Vaughan Williams began this work - his earliest known piece for a solo instrument with orchestra - in 1896, shortly after returning to the Royal College of Music to study composition with Stanford, and completed it in 1904. After his death, the manuscript was donated to the British Library, and it was here that the pianist Mark Bebbington rediscovered it in 2010, subsequently recording it for Somm Records. The work shows influences of late nineteenth-century
composers, but also hallmarks of Vaughan Williams's later style and maturity. As such, it offers a fascinating glimpse into the composer's development, as well as being a powerful work in its own right. This is its first publication; a reduction for two pianos is also available on sale. Orchestral material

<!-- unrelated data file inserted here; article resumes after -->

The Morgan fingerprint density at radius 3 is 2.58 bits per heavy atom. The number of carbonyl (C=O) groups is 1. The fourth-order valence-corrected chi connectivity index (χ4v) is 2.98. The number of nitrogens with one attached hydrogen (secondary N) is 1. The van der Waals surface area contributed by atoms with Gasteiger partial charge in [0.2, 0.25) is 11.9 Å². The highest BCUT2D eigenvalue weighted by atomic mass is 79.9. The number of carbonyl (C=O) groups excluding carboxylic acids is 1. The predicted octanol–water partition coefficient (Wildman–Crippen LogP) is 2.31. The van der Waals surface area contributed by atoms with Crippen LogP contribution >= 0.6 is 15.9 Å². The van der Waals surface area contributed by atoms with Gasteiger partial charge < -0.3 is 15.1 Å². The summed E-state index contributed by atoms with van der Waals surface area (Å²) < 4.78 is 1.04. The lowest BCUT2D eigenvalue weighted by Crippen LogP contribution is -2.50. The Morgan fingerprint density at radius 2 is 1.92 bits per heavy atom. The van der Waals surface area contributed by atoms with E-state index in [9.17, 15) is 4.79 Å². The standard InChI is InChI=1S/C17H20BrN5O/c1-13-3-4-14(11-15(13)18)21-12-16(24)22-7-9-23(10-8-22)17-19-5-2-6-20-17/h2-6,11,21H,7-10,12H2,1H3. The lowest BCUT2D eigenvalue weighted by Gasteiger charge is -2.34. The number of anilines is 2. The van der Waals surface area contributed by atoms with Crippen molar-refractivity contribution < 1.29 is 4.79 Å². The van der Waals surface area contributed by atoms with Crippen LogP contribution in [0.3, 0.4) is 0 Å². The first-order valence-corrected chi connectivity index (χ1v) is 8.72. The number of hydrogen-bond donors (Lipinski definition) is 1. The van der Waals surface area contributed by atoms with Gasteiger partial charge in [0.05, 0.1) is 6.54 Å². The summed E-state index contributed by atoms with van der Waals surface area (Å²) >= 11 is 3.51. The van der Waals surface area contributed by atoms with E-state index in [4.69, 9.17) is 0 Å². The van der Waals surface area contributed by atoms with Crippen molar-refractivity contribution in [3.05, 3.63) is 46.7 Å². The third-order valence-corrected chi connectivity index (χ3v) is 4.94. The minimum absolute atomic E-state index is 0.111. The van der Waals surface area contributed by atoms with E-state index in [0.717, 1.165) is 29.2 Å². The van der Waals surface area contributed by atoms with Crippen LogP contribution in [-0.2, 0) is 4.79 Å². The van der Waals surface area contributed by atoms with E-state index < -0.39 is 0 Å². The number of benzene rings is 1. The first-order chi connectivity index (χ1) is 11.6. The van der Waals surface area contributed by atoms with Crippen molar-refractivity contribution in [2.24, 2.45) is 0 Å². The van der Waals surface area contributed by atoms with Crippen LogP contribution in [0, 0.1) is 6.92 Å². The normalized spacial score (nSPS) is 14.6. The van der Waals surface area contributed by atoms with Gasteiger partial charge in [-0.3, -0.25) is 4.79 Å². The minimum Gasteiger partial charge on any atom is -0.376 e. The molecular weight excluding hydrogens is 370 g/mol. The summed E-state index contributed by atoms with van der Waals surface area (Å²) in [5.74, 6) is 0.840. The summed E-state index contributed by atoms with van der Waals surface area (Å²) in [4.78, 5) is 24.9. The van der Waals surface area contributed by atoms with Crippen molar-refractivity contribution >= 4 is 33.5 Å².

is available on hire/rental.
Vaughan Williams has come to be regarded as one of the finest British composers of the 20th century. He has a particularly wide-ranging catalogue of works, including choral works, symphonies, concerti, and opera. His searching and visionary imagination, combined with a flexibility in writing for all levels of music-making, has meant that his music is as popular today as it ever has been.